Monday, August 05, 2013

Purple Martins - where did they go ?

I have noticed the numbers of Martins here in South East Indiana have declined in the past few years. I went looking for a reason but found none. Here is some interesting information that I did find. You can read more HERE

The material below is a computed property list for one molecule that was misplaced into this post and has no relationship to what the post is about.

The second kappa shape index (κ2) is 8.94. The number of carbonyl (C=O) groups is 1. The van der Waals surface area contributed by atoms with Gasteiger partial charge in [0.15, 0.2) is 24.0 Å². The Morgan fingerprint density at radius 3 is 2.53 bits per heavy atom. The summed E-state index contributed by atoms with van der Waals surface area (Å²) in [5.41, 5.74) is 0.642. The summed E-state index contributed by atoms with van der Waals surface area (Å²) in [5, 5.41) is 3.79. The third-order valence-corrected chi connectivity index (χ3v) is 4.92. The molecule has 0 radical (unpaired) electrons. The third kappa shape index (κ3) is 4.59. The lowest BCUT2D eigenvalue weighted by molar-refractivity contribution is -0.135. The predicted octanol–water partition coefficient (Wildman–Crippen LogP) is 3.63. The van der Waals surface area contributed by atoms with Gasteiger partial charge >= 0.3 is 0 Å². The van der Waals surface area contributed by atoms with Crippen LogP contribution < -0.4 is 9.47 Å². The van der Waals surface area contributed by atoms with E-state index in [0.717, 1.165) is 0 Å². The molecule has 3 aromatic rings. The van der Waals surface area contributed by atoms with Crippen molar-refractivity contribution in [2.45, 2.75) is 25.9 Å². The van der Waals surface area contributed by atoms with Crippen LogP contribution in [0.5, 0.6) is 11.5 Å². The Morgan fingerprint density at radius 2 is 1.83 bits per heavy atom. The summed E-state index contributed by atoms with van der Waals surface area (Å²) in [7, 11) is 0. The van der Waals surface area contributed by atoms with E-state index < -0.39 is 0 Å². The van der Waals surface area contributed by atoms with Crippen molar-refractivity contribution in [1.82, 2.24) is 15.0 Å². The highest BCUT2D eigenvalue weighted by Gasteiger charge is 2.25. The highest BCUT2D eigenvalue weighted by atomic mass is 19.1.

The Common House Martin, sometimes called the Northern House Martin or, Purple Martin, is a migratory passerine bird of the swallow family which breeds in Europe, north Africa and temperate Asia; and winters in sub-Saharan Africa and tropical Asia. It feeds on insects which are caught in flight, and it migrates to climates where flying insects are plentiful. It has a blue head and upperparts, white rump and pure white underparts, and is found in both open country and near human habitation. Both the scientific and colloquial name of the bird are related to its use of human-made structures. It builds a closed cup nest from mud pellets under eaves or similar locations on buildings usually in colonies, and sometimes fouling below nests can be a problem. It is hunted by the Eurasian Hobby (Falco subbuteo), and like other birds is affected by internal parasites and external fleas and mites, although its large range and population mean that it is not threatened globally. Its proximity to humans has resulted in some cultural and literary references.